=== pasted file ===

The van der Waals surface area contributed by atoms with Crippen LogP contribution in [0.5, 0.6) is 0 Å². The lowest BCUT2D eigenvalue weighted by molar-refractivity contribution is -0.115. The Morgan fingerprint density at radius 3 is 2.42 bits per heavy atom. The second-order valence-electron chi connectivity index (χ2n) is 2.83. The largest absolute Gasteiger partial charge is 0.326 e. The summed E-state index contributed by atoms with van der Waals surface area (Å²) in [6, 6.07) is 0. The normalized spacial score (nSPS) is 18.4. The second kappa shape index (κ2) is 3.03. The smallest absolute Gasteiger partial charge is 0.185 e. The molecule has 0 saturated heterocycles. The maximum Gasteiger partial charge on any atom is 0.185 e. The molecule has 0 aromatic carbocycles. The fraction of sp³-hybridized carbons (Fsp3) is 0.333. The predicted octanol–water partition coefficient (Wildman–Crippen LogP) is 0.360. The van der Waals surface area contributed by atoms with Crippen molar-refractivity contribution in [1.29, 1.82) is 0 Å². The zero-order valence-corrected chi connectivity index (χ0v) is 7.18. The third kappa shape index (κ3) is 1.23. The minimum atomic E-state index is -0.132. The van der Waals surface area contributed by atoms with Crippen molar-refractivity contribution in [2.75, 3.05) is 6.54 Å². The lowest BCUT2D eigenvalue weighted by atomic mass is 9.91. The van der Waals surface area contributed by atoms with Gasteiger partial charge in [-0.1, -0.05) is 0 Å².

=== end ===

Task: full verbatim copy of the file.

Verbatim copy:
The van der Waals surface area contributed by atoms with Crippen LogP contribution in [0.5, 0.6) is 0 Å². The lowest BCUT2D eigenvalue weighted by molar-refractivity contribution is -0.115. The Morgan fingerprint density at radius 3 is 2.42 bits per heavy atom. The second-order valence-electron chi connectivity index (χ2n) is 2.83. The largest absolute Gasteiger partial charge is 0.326 e. The summed E-state index contributed by atoms with van der Waals surface area (Å²) in [6, 6.07) is 0. The normalized spacial score (nSPS) is 18.4. The second kappa shape index (κ2) is 3.03. The smallest absolute Gasteiger partial charge is 0.185 e. The molecule has 0 saturated heterocycles. The maximum Gasteiger partial charge on any atom is 0.185 e. The molecule has 0 aromatic carbocycles. The fraction of sp³-hybridized carbons (Fsp3) is 0.333. The predicted octanol–water partition coefficient (Wildman–Crippen LogP) is 0.360. The van der Waals surface area contributed by atoms with Crippen molar-refractivity contribution in [1.29, 1.82) is 0 Å². The zero-order valence-corrected chi connectivity index (χ0v) is 7.18. The third kappa shape index (κ3) is 1.23. The minimum atomic E-state index is -0.132. The van der Waals surface area contributed by atoms with Crippen molar-refractivity contribution in [2.75, 3.05) is 6.54 Å². The lowest BCUT2D eigenvalue weighted by atomic mass is 9.91. The van der Waals surface area contributed by atoms with Gasteiger partial charge in [-0.1, -0.05) is 0 Å².